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You never forget your first bottle of whisky

The story of how I came to be a whiskyphile is long and involved, however I will start as always at the beginning. My first taste of whisky would have been sampling a dram of my step-fathers Glenmorangie [http://www.glenmorangie.com/] at Christmas time, sometime before my 10th birthday. Offered to me partly to share the seasonal joy and more likely to elicit my whisky face*. However, I will never forget my first bottle, or even my first two bottles. My first bottle of whisky was handed to me at the arrivals lounge of Edinburgh Airport with the explanation “Welcome to Scotland” sometime around 15 years later. I hadn’t the heart to reveal I had been living in Scotland for over a decade at this point, as I was too taken with a miniature welcome home from Bowmore [http://www.bowmore.com/] of their single malt scotch whisky. My second identical miniature Bowmore was received as a wedding favour, so far obtaining whisky was turning out to be most enjoyable.

Drinking it on the other hand required a little more effort. Unfortunately I was reasonably uneducated in the ways of whisky at this time and enjoyed these offerings over ice [on the rocks]. Poetic for an Islay malt, but perhaps not the best way for truly appreciating the taste and experience. I also used a little to flavour a whisky cream sauce that I served over chicken braemar [chicken breast stuffed with black pudding] served with roasted potatoes and seasonal green vegetables, being a little bit of a gastronome I was already keen to discover how food and whisky could be combined and compliment each other in the best possible ways. Having grown up near Bury in Lancashire, England I was more than familiar with the qualities of black pudding – a delicacy for which the town is famous for [http://www.buryblackpuddings.co.uk/].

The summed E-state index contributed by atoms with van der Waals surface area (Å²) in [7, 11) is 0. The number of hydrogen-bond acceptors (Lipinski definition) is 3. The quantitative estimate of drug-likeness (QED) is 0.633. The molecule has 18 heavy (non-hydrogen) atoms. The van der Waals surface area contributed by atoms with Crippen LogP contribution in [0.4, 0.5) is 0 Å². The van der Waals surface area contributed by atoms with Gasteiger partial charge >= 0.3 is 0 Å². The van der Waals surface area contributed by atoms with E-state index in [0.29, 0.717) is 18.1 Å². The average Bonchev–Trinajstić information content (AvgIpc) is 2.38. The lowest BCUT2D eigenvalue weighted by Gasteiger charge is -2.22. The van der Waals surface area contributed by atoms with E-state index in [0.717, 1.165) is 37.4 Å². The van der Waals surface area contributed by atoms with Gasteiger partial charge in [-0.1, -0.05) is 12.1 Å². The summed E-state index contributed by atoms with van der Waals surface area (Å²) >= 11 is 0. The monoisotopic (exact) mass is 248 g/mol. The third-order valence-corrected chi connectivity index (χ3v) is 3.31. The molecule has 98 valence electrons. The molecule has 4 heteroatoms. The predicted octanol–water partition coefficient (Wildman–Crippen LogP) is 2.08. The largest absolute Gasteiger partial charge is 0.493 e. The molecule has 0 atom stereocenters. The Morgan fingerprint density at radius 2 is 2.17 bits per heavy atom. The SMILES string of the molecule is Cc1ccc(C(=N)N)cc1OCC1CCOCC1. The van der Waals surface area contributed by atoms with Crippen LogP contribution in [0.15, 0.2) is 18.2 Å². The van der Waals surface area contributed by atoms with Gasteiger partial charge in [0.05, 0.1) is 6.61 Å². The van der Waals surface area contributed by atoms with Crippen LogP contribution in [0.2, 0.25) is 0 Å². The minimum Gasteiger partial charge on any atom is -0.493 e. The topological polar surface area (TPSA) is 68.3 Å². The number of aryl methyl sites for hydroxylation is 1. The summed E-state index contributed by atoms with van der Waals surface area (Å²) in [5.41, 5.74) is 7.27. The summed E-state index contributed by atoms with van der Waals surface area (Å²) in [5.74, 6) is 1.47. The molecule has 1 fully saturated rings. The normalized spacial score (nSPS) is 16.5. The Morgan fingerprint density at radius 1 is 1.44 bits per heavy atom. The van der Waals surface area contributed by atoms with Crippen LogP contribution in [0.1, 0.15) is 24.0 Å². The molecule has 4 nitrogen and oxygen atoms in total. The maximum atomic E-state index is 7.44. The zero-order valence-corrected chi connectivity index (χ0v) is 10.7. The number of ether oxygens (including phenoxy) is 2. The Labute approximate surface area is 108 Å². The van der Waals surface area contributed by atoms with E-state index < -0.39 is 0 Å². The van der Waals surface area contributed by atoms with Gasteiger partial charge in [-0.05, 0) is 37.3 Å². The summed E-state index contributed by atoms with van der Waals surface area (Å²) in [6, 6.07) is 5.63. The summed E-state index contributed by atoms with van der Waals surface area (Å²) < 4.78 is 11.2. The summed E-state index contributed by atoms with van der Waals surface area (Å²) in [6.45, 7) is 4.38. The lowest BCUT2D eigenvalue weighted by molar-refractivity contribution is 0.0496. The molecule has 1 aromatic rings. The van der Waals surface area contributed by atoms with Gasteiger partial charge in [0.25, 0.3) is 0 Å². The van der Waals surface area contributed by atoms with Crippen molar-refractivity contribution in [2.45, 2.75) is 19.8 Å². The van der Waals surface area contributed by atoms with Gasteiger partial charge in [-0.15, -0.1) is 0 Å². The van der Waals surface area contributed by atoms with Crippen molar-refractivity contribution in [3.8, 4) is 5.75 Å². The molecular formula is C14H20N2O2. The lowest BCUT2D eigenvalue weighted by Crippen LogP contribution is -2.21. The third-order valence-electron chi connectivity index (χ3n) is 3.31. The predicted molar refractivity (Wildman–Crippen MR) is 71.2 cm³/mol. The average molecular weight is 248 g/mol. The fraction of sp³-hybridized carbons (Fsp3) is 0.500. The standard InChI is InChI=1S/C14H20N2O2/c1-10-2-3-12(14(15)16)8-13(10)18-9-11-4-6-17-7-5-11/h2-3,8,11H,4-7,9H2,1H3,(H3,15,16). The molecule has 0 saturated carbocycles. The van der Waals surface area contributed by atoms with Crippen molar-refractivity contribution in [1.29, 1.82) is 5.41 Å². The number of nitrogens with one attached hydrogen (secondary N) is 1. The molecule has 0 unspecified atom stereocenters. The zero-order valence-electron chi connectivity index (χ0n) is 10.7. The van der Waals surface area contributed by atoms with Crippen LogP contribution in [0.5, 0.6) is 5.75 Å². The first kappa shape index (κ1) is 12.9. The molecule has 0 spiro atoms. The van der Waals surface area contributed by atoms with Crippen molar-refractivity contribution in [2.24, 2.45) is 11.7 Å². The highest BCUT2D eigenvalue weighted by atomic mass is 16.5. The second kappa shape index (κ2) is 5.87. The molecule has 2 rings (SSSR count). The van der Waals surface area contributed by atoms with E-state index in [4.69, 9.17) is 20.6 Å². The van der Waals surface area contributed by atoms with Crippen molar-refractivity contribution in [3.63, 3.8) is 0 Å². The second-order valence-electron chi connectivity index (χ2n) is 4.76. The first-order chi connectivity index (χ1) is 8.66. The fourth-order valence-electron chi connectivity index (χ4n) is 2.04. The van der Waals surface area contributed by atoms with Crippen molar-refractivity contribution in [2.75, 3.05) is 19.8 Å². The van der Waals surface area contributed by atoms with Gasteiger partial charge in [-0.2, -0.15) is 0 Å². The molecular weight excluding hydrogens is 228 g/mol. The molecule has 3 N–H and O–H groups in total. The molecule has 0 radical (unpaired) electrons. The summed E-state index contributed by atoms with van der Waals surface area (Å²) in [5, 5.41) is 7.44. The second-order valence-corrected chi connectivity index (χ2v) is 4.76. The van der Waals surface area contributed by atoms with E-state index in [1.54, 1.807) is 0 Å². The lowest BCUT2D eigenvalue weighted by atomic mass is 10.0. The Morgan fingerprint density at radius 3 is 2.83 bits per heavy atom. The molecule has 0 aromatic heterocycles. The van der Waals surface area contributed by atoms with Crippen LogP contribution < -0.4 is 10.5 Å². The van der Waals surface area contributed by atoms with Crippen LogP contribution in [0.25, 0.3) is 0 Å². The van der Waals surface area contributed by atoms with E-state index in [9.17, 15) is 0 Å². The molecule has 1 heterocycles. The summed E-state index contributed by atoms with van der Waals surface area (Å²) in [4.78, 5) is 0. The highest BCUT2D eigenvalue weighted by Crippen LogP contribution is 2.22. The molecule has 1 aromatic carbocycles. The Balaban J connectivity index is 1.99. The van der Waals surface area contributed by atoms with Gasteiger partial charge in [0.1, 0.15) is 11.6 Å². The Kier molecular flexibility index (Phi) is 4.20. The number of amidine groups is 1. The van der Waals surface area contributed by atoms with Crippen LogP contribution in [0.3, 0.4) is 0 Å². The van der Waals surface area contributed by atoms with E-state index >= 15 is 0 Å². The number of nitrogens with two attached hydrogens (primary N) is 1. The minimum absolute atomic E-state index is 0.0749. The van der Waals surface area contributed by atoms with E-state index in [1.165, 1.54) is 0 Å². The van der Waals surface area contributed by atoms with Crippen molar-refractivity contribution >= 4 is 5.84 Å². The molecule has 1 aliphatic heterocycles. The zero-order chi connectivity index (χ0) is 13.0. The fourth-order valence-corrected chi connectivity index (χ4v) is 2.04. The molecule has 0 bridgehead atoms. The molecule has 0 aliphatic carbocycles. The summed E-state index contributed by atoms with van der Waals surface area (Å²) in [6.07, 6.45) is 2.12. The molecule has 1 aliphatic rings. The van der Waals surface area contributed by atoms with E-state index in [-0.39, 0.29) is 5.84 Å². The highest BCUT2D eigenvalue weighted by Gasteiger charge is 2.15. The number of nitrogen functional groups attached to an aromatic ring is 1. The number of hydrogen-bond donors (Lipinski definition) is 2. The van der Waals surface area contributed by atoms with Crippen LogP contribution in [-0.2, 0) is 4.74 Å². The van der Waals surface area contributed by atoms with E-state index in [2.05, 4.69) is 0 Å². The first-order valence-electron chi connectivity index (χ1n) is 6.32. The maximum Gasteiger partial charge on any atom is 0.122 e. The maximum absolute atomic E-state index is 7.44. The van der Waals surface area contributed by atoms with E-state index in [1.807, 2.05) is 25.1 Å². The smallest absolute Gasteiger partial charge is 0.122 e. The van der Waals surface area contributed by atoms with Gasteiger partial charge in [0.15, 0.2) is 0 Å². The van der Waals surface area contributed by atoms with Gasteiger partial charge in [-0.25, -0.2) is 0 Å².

My first full-sized [70cl] bottle of whisky was purchased almost by accident. My fiancés younger brother was wanting to purchase a bottle of whisky as a gift and I had started to peruse the whisky aisle in the supermarket to familiarise myself with brands and relative prices. I harmlessly commented that the local ASDA were running an offer on 10 year old Aberlour [http://www.aberlour.com/] speyside single malt scotch whisky at under £20, £18 to be exact. Placing this bottle almost within the same price range of some of the better blended scotch and bourbons. So off we scuttled in the blink of an eye and returned home with a bottle each. To this day this remains one of my favourite bottles of whisky and distilleries but more on that later.

Aberlour 10 year old malt

Aberlour 10 year old malt

*A whisky face is an involuntary facial expression often accompanied by an intake of breath, a twitch or shake of the head or even a whole body shudder upon the first (or first few) samplings of whisky. Most likely a natural reaction to the intake of strong alcohol. Some people have been known to simply faint or even violently reject said dram. Thankfully some people never lose their whisky face/reaction bestowing them with a great party trick for life! True whiskyphiles will often boast that they were born unable to make a whisky face, or are never able to remember making one, but deep down everyone knows that if they have drunk whisky in their lifetime – then they must have made a whisky face at least once. The most famous reference to whisky faces was by the comedian Denis Leary in one of his stand up sketches, being the son of Irish immigrants this was more likely to be a whiskey face generated by Irish or bourbon whiskey rather than Scotch whisky.

Comedian Denis Leary

Comedian Denis Leary

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